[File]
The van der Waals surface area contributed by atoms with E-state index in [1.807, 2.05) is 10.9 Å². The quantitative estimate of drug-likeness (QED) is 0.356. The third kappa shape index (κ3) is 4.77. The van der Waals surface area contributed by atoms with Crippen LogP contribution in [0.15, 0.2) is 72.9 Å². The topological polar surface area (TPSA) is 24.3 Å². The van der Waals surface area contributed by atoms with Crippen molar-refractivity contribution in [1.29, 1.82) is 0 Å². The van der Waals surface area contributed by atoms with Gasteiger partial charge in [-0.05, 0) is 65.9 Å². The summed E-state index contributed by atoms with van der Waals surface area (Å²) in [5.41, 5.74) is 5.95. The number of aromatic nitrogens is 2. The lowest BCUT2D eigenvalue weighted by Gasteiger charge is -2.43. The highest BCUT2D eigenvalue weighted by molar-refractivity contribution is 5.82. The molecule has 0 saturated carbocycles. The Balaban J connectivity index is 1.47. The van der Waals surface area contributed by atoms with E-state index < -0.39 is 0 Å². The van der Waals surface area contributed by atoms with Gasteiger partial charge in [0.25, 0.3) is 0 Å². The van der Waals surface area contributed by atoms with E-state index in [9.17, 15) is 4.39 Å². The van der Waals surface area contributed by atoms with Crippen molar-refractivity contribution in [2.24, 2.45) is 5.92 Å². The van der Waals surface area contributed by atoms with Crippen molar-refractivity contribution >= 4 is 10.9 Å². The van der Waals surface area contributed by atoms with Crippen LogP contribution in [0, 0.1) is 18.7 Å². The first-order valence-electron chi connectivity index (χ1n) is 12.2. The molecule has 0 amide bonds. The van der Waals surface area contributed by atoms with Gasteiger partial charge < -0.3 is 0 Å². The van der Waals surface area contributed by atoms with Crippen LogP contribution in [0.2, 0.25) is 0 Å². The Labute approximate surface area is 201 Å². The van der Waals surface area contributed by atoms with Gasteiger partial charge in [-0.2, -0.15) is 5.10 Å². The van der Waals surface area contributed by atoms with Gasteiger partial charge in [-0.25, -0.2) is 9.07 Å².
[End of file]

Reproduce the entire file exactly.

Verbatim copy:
The van der Waals surface area contributed by atoms with E-state index in [1.807, 2.05) is 10.9 Å². The quantitative estimate of drug-likeness (QED) is 0.356. The third kappa shape index (κ3) is 4.77. The van der Waals surface area contributed by atoms with Crippen LogP contribution in [0.15, 0.2) is 72.9 Å². The topological polar surface area (TPSA) is 24.3 Å². The van der Waals surface area contributed by atoms with Crippen molar-refractivity contribution in [1.29, 1.82) is 0 Å². The van der Waals surface area contributed by atoms with Gasteiger partial charge in [-0.05, 0) is 65.9 Å². The summed E-state index contributed by atoms with van der Waals surface area (Å²) in [5.41, 5.74) is 5.95. The number of aromatic nitrogens is 2. The lowest BCUT2D eigenvalue weighted by Gasteiger charge is -2.43. The highest BCUT2D eigenvalue weighted by molar-refractivity contribution is 5.82. The molecule has 0 saturated carbocycles. The Balaban J connectivity index is 1.47. The van der Waals surface area contributed by atoms with E-state index < -0.39 is 0 Å². The van der Waals surface area contributed by atoms with Gasteiger partial charge in [0.25, 0.3) is 0 Å². The van der Waals surface area contributed by atoms with E-state index in [9.17, 15) is 4.39 Å². The van der Waals surface area contributed by atoms with Crippen molar-refractivity contribution in [2.24, 2.45) is 5.92 Å². The van der Waals surface area contributed by atoms with Crippen molar-refractivity contribution >= 4 is 10.9 Å². The van der Waals surface area contributed by atoms with Crippen LogP contribution in [0, 0.1) is 18.7 Å². The first-order valence-electron chi connectivity index (χ1n) is 12.2. The molecule has 0 amide bonds. The van der Waals surface area contributed by atoms with Gasteiger partial charge < -0.3 is 0 Å². The van der Waals surface area contributed by atoms with Crippen LogP contribution in [0.2, 0.25) is 0 Å². The Labute approximate surface area is 201 Å². The van der Waals surface area contributed by atoms with Gasteiger partial charge in [-0.2, -0.15) is 5.10 Å². The van der Waals surface area contributed by atoms with Gasteiger partial charge in [-0.25, -0.2) is 9.07 Å².